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Cream of the Crop

Student Stories: Michael Steinhoff

steinhoffThird-year dual Master's student Michael Steinhoff wants to leave his mark on the world by leaving no mark at all.

Whether riding his bike everywhere he goes or using super-efficient fluorescent bulbs, he’s dedicated to conserving energy and dedicating his life to making the world more energy-efficient.

After a busy year during which he helped plan Earth Week, Steinhoff, the School of Public and Environmental Affairs’ Volunteer of the Year, organized an event planting 700 trees in Carbon Grove on campus—the number of trees selected was to counteract the amount of carbon burned to get all the attendants to the event.

Steinhoff’s effort at Carbon Grove is only a small example of what he would like to accomplish over the long term.

“It would be exciting to be working on something that had never been done before,” he said. “Most of the cutting-edge research goes on in the Northwest, but I would like to see it applied everywhere in the world. I think I could make more of a difference spreading these ideas.”

Living in a bicycle-friendly town like Bloomington helps him get around and has him thinking about mass transit. One of his missions is adding more bike lanes and turning better public transit and electric cars into the norm instead of depending on oil.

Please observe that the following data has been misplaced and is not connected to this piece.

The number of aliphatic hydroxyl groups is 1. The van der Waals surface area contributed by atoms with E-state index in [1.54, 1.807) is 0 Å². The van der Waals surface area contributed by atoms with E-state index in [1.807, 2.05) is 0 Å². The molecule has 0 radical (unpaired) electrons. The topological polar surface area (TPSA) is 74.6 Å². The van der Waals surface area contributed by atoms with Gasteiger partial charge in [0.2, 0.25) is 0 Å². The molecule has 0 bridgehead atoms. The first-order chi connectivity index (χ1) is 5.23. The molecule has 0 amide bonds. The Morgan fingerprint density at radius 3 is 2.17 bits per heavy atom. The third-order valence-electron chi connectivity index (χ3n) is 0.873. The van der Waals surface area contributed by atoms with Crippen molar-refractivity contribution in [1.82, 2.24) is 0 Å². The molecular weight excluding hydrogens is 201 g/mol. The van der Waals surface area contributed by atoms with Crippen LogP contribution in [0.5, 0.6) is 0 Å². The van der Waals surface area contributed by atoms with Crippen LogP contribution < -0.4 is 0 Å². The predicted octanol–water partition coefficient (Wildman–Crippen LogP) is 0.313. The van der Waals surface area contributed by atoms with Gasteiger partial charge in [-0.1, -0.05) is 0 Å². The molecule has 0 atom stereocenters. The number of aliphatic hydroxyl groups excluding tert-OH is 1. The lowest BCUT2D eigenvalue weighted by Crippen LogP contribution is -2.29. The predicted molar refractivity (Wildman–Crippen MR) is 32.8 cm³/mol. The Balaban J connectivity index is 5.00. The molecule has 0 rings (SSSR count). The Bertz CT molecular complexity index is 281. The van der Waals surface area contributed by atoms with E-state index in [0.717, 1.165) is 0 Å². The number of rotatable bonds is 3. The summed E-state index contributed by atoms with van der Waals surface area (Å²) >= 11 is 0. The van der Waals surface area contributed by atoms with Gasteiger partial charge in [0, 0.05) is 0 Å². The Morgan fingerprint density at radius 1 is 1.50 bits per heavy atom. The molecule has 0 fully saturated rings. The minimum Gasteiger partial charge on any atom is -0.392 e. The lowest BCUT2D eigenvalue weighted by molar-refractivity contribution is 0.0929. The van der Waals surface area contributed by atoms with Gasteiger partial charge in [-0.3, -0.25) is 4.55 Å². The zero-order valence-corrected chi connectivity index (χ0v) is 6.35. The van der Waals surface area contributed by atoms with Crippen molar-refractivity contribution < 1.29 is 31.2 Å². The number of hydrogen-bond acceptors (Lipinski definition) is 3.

When conducting an inventory of greenhouse gases released in Bloomington, it was “pretty shocking” how quickly bad trends are increasing and how reversing the damage looks difficult, he said.

Though evidence of global warming is clear, Steinhoff said it’s difficult to get people to take action. He said that as long as people are comfortable in the moment, they feel no reason to change.

“I hope it doesn’t take a huge disaster to convince people that caring about energy is important and will have impact on their future,” he said.

Flashy ideas such as electric and hydrogen cars draw a lot of attention. But practical ideas like energy efficiency, which might not be as exciting, are far more realistic, Steinhoff said. That mind-set has people within SPEA excited about his potential.

“Among the SPEA community, Michael is considered to be the next Al Gore,” SPEA’s executive director of external affairs, Susan Johnson, said in a letter sent to INside magazine nominating Steinhoff for the publication’s “Future Famous Alumni” feature. “We have no doubt that Michael is going to be a major player in sustainability issues of our planet.”

During his time at IU, Steinhoff has gathered a “wide breadth of knowledge” he can use in a number of areas. But he’s still searching for a specific focus after he graduates in May.

The first big plan in his immediate future is getting married to his girlfriend of eight years, whom he started dating when he was a freshman in college.

When asked where he sees himself ten years from now, Steinhoff shrugged and said, “I don’t even know what I’m doing a year from now.”

(Reprinted by permission from the
Indiana Daily Student, 04/04/07; written by Zack Teibloom.)